Offer a web site with source code control systems that are up and running, and encourage the agency heads to allow the staff at statistical and scientific agencies to use those systems (e.g. subversion and git).
Then software developed by government developers which they are WILLING to share, and can get AUTHORIZATION to share, can in fact be shared and hopefully blossom into cross-agency teamwork and huge savings in effort and time.
The idea is not new but we need a platform to do it. GSA's apps.gov is a good place to set it up and verify user identities.
Once the platform exists, developer-innovators in the agencies have one less barrier to sharing code. They still have to convince their top managers to allow it, but they don't have to convince them to invest agency time/money into setting up the system, which is an alien sort of thing for those managers to authorize. (what's source control? are you saying outside users should touch our computer systems?)
I think specifically of users at the statistics agencies as discussed in the paper at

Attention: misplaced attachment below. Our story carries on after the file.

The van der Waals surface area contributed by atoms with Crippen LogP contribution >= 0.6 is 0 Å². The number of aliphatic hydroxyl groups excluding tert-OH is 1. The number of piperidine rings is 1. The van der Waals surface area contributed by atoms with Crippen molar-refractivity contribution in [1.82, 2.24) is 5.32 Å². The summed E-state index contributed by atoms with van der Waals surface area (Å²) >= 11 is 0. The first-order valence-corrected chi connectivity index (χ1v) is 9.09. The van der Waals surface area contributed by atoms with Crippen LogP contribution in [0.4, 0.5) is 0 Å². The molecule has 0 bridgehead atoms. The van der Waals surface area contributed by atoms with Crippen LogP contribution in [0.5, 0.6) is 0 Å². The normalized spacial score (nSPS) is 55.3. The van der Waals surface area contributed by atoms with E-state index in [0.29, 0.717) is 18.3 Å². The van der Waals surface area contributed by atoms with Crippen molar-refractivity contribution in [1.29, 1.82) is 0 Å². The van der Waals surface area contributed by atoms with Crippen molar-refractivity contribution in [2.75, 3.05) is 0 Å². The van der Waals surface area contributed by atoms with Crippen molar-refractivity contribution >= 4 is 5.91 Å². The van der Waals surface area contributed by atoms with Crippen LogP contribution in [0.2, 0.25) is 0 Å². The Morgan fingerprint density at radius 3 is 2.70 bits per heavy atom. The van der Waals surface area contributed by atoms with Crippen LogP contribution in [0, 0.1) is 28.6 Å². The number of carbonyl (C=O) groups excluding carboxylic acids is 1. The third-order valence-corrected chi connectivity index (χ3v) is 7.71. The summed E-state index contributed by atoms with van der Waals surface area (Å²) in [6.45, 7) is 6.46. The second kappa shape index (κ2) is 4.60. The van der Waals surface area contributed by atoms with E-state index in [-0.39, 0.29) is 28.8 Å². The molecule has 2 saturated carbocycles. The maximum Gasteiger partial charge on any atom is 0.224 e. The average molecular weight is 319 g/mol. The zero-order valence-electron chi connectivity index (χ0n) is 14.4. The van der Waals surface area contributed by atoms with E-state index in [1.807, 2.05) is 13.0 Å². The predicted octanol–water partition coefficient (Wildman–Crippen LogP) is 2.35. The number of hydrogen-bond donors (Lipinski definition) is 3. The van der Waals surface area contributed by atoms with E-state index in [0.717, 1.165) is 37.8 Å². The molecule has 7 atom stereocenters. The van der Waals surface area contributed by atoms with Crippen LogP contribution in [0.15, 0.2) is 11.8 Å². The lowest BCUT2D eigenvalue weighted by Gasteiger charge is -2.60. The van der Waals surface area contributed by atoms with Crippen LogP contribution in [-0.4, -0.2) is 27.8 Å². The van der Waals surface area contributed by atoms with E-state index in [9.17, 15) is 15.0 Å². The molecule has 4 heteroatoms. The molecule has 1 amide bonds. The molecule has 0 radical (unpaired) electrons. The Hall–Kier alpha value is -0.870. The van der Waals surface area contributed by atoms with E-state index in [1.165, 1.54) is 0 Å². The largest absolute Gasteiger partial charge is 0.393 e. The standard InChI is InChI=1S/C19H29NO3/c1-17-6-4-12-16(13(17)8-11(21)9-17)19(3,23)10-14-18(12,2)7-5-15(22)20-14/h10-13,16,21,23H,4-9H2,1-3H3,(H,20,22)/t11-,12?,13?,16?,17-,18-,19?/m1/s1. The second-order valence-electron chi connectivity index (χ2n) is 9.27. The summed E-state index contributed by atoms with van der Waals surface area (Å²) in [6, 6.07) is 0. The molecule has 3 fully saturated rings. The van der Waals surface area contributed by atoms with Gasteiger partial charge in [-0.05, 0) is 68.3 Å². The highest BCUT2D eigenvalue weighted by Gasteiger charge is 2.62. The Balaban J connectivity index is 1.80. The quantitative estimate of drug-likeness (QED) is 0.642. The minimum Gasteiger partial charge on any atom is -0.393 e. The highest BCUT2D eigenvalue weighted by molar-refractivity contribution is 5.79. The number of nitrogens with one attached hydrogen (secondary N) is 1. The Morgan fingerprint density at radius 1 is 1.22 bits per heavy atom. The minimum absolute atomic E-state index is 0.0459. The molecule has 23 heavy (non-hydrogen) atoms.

It's helpful to understand that the statistics agencies are partly software companies. They develop software intensely and on a routine basis, and official statistics are calculated through that software, and a hundred times as much software is used within those agencies for research, test, configuration, reformatting, web posting, etc.
Some of this is great stuff and potentially reusable.
The same issues arises for the scientific agencies as stated in this proposal here:
We also need a wiki across these agencies: http://saveaward2010.ideascale.com/a/dtd/Shared-source-code-platform-for-number-crunchers-in-government/66386-9432#